The government has today sent letters to 145,000 businesses currently doing business with the EU…
Shortsea Brexit solutions gathering pace
With 6 million teu of spare UK container terminal capacity, there is ample capacity to cover 20% of Dover trailer traffic, offering shippers a wider choice of UK origins and destinations.
Post Brexit predictions suggest increased congestion at Dover and Eurotunnel, which might be alleviated by the use of short sea boxes, which would see cargo being transported in containers and handled at a wide choice of box terminals.
With savings of up to 50% available, the switch to shortsea containers could be very beneficial to some shippers and does offer benefits in addition to the cost savings.
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However, the switch to container boxes doesn’t come without its challenges and transit times can be up to three times longer.
There are three key issues that could impact this transition: port capacity, vessel capacity and availability of containers.
Concern over part capacity may be unfounded as analysts, Drewry, found that 5.9m teu of UK terminal capacity is not being utilised, which is more than enough to reduce trailer traffic in Dover.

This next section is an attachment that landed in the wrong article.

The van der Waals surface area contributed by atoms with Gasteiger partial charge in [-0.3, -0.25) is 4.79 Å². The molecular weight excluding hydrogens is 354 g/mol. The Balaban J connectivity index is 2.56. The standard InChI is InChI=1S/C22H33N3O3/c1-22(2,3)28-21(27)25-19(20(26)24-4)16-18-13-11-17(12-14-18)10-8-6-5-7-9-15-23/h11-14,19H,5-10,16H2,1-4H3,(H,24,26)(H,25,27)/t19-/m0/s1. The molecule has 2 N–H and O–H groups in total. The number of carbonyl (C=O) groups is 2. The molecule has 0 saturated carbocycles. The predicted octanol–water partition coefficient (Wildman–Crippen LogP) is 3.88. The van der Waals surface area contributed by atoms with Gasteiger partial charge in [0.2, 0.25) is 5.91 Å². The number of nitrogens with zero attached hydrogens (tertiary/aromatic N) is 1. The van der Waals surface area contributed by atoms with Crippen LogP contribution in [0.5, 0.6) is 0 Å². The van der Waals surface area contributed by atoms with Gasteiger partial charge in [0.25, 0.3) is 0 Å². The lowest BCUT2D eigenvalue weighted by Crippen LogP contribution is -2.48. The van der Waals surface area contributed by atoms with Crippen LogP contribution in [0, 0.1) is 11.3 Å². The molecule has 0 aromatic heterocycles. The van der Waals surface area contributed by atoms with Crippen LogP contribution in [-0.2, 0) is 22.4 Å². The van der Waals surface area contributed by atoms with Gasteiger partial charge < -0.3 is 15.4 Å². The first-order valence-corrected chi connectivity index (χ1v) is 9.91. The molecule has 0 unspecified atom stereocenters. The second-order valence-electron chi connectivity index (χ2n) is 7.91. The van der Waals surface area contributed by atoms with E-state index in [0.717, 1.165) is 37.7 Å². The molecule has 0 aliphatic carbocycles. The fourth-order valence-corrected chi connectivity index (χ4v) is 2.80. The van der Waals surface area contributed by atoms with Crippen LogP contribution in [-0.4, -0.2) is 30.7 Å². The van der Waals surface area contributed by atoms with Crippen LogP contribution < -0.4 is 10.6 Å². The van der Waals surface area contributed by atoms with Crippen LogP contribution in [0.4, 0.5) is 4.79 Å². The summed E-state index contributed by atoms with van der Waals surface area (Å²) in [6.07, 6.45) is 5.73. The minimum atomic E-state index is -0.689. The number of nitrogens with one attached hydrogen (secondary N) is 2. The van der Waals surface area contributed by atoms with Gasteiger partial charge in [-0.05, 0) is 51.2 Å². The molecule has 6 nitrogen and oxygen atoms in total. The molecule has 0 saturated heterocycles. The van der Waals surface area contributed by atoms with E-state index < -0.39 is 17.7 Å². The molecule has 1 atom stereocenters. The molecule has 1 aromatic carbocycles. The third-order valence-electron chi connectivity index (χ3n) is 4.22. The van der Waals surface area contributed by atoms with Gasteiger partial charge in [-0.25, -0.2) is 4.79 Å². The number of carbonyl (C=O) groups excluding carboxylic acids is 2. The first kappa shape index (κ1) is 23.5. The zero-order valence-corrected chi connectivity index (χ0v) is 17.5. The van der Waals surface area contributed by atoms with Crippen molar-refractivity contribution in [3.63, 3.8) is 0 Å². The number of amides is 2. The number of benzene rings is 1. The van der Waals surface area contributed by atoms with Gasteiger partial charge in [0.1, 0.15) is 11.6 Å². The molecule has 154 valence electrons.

Regarding vessel capacity, a large scale switch to short sea might allow carriers to achieve better utilisation, which is currently poor, due to the constant overcapacity of global liner trades.
There are currently 23 weekly box services between the UK and North Europe, 15 of which are feeder services and have plenty of capacity. In addition, deep sea services could be adapted to collect European imports, for example with a call at Rotterdam, dropping these European boxes at the next UK port.
Service enhancements could include the addition of weekly services, making use of spare capacity on current shortsea services, or increasing the overall capacity of the existing services.
Moreover, northern Europe imports more containers than it exports, and so any surplus containers could be reused to ship cargo from Europe to the UK.